With a flourish, my husband sets the shopping bag on the table and extracts a box of rugelach. “You can’t say that I’m stingy. I got an extra-large package for Shabbos. That should be enough for everybody.”
I look at the two-pound package and swallow. Crumbs litter the box, and they look hard and brittle. It’s usually my job to buy the rugelach for our mini-Shabbatons. Our grocery sells fresh, chocolaty rugelach straight out of the oven for the hefty sum of $8 a pound. They also sell yesterday’s rugelach, prepackaged, for the same price, strategically placed in a more convenient location together with the poppy seed kokosh cake that looks like chocolate. To ensnare people. Like my husband, for example.
I bite my lips. I gnash my teeth. I dig my nails into my palms—every single cliché out there. We hardly ever treat ourselves to these rugelach. But I will not say anything. Instead, I rummage through the bag looking for the cheesecake he promised to buy me. With postpartum cravings in full swing, I skipped supper for the promise of cheesecake. There isn’t any. And instead of the disposable plastic containers I asked for I find a $10 Sterilite container in the wrong size.
“Oish!” he smacks his head. “The cheesecake! I forgot to buy it.”
“But you called to ask me which kind I wanted,” I practically cry. “And what in the world is this Sterilite container doing in our bag?”
“Well, I wanted to buy you a good one.”
“But we’re going away for Shabbos and I want to throw it out after I serve the fish! I’m not schlepping home a fish container from a musty old bungalow! I asked you to get five things from the grocery store and you made seven mistakes! How is that even possible?”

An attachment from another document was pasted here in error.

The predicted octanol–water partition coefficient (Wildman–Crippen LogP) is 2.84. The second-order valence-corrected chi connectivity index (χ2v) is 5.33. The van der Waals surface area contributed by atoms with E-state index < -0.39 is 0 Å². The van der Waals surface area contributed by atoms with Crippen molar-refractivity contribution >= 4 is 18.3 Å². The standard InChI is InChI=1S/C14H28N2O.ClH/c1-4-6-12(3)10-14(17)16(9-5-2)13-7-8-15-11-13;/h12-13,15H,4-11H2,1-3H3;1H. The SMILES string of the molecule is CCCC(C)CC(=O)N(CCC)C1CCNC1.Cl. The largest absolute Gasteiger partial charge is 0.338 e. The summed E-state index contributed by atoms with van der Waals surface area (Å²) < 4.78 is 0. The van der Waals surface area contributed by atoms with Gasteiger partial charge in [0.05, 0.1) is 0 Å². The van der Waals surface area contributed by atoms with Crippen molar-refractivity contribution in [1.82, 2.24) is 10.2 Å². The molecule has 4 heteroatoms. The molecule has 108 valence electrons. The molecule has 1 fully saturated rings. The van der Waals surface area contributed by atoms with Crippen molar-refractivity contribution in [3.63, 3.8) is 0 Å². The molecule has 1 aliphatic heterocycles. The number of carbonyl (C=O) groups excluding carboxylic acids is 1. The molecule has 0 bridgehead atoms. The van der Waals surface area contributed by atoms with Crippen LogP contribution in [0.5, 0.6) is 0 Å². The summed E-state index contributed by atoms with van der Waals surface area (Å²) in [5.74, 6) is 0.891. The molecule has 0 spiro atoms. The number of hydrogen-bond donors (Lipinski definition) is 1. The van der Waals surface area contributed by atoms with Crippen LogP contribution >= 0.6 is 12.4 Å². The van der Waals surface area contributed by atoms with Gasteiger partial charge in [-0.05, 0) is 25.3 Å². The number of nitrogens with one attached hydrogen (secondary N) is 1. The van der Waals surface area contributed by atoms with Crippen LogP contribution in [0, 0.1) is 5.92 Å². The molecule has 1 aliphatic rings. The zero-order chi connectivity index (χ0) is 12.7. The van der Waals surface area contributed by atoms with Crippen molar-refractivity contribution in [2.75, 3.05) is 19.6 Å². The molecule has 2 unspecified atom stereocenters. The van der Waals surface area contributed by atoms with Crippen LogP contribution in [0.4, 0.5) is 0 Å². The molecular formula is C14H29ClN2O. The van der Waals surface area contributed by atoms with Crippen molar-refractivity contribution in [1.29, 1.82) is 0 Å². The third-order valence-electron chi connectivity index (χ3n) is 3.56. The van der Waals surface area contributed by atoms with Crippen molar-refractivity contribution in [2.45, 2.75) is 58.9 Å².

Ouch! That was my mother talking. She has a tendency to steal into my voice box and take over the conversation.
Baruch Hashem, my parents have wonderful shalom bayis: mutual respect, open communication, talking in “one voice,” etc., etc. Until it comes to grocery shopping. I remember the hopeful look my father had in his eyes whenever he returned from the supermarket. He always hoped that this time he had gotten it right, but he never did.
“Each seed of this cucumber is bigger than the whole cucumber should be,” she would sigh dramatically. My father would look very forlorn. “And the eggplant; don’t you like the babaganush I make for Shabbos? This eggplant is big enough for exactly one person. That’s why I wrote the word ‘big’ and underlined it on the list.”
My father, who’s a nostalgic kind of guy, kept on forgetting that the family had grown. He would often come home with five snack bags of potato chips to take a family of ten through a week of school snack preparations.
The foil pans were another teaching moment. “A 9×13 pan looks like this,” my mother would demonstrate, holding up the correct size. “And a roaster pan looks like this. I use these all the time. Don’t you even notice?”
The lettuce bags he came home with were puffy with moisture and extra air. “Vacuum packed lettuce isn’t supposed to look like a balloon!” she’d say.